UVM Medical Center employees in our community garden.

UVM Medical Center employees in our community garden.

Maryann Ludlow, RD, is a clinical nutritionist at the UVM Medical Center.

Maryann Ludlow, RD, is a clinical nutritionist at the UVM Medical Center.

About this time last year, I was asked to collaborate on a very exciting project. The UVM Medical Center’s beautiful rooftop gardens, which had been used to grow a small amount of food for the hospital kitchens, were to be transformed into teaching gardens.

The plan was to invite members of our hospital community who had no experience growing a vegetable garden, and teach them to do just that!  Our prospective students had to meet two criteria:

  • They had to really want to learn to grow veggies, and
  • They had to want to learn how to prepare them in healthy ways.

The planned hands-on learning experience was to be co-lead by Lisa Hoare, our talented gardener, and myself, a dietitian with a lot of veggie-gardening experience.

We launched this pilot project with an invitation to a couple of departments, to have any interested staff apply. We got a great response – far more folks applied than we could accommodate.  We chose those who best fit our criteria (not an easy task).  Then, with our band of 10 enthused, eager gardeners, we began our adventure!

Every week, during a “formal” two-hour outdoor workshop, we covered a gardening and a nutrition topic. Each topic was pertinent to what was going on in the garden that week.  We used a method called “Square Foot Gardening,” popularized by gardener Mel Bartholomew, in his book of the same name.   This is a great method for beginner gardeners who are gardening in a small space, as it breaks down the space into manageable foot-square blocks, with recommendations for how much of which plant will fit into each block. (For instance, he recommends planting 16 carrot seeds in a square foot, but only one broccoli plant, because of the size difference in these plants). For someone who has never planted a carrot or broccoli before, this method allows them to “wrap their minds around” each plants space requirements. It also makes the whole planting space feel very manageable.

A fun addition to the classes was our hands-on cooking demonstrations, which we did most weeks on the grill in the garden. These were designed to allow our students a chance to help prepare the wonderful produce that they were growing, in healthy, quick, and easy ways. We discovered the amazing versatility of the grill; we did everything from making soup to canning jam on it!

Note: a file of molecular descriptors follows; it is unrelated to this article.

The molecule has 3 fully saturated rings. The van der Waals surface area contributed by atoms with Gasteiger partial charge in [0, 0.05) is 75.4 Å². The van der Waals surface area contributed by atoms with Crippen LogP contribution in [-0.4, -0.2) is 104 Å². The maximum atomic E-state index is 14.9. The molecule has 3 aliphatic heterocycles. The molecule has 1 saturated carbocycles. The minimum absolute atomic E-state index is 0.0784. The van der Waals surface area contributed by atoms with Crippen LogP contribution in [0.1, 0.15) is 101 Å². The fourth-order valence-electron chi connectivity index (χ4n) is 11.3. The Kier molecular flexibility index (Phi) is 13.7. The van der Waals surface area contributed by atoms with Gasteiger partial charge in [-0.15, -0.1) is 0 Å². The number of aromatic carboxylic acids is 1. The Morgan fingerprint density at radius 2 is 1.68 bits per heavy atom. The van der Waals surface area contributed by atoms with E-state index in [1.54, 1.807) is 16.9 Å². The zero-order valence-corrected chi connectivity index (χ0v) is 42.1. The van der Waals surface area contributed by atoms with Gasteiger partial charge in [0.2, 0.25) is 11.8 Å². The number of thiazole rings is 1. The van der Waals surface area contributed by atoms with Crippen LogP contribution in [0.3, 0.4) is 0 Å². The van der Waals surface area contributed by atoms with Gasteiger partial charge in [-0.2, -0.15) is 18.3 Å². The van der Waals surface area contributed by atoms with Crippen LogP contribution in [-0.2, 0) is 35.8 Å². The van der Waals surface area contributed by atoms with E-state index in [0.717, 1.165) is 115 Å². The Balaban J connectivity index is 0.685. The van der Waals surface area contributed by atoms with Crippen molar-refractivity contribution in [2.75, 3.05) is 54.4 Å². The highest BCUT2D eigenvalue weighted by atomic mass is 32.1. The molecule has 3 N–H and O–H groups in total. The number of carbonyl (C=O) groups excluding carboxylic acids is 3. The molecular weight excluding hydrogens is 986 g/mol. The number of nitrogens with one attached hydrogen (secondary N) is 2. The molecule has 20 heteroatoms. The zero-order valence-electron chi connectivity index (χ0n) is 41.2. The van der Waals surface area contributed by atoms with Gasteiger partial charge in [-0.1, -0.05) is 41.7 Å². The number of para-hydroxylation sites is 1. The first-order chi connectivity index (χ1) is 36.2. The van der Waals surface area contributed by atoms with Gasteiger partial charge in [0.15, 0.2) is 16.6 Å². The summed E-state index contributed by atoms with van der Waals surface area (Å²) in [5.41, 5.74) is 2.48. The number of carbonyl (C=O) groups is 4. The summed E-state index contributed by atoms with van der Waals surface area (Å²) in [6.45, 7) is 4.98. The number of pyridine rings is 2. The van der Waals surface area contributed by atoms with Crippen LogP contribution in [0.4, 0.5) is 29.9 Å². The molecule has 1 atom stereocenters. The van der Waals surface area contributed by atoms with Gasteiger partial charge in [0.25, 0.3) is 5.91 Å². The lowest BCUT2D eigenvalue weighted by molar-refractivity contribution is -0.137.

Our students were incredibly enthusiastic and good-natured! Their passion for growing their gardens was palpable!  There’s nothing more wonderful than seeing someone harvest something that they grew themselves for the very first time. The magic of that first cherry tomato plucked from the vine, and eaten with true appreciation for its complex flavors. Those first handsome carrots emerging from the dirt, rinsed, and passed around for all to chomp!

This year, we’ll be expanding this program, with workshops at the rooftop garden at the main campus, and at the Fanny Allen campus. Watch for informational flyers with more details.  We can’t wait for another season of reveling in the dirt and seeing the delight of people growing their own food!


Spinach Salad with Parmesan Curls

  • 1lbfresh baby spinach
  • 3/4cupchopped walnuts
  • 1 1/2cupssliced strawberries
  • parmesan cheese, thickly grated or cut into curls
  • 1/4cupextra virgin olive oil
  • 2Tbspbalsamic vinegar
  • grated salt (optional) and black pepper to taste
  • optional ingredients: red onion, dry mustard, dill, any other herbs that you like!
  1. Combine salad ingredients in a bowl.
  2. Whisk oil and vinegar, salt and pepper, and any optional herbs and spices together.
  3. Drizzle dressing over salad and enjoy!
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Maryann Ludlow, RD, CD, CDE, is a registered dietitian at the UVM Medical Center.

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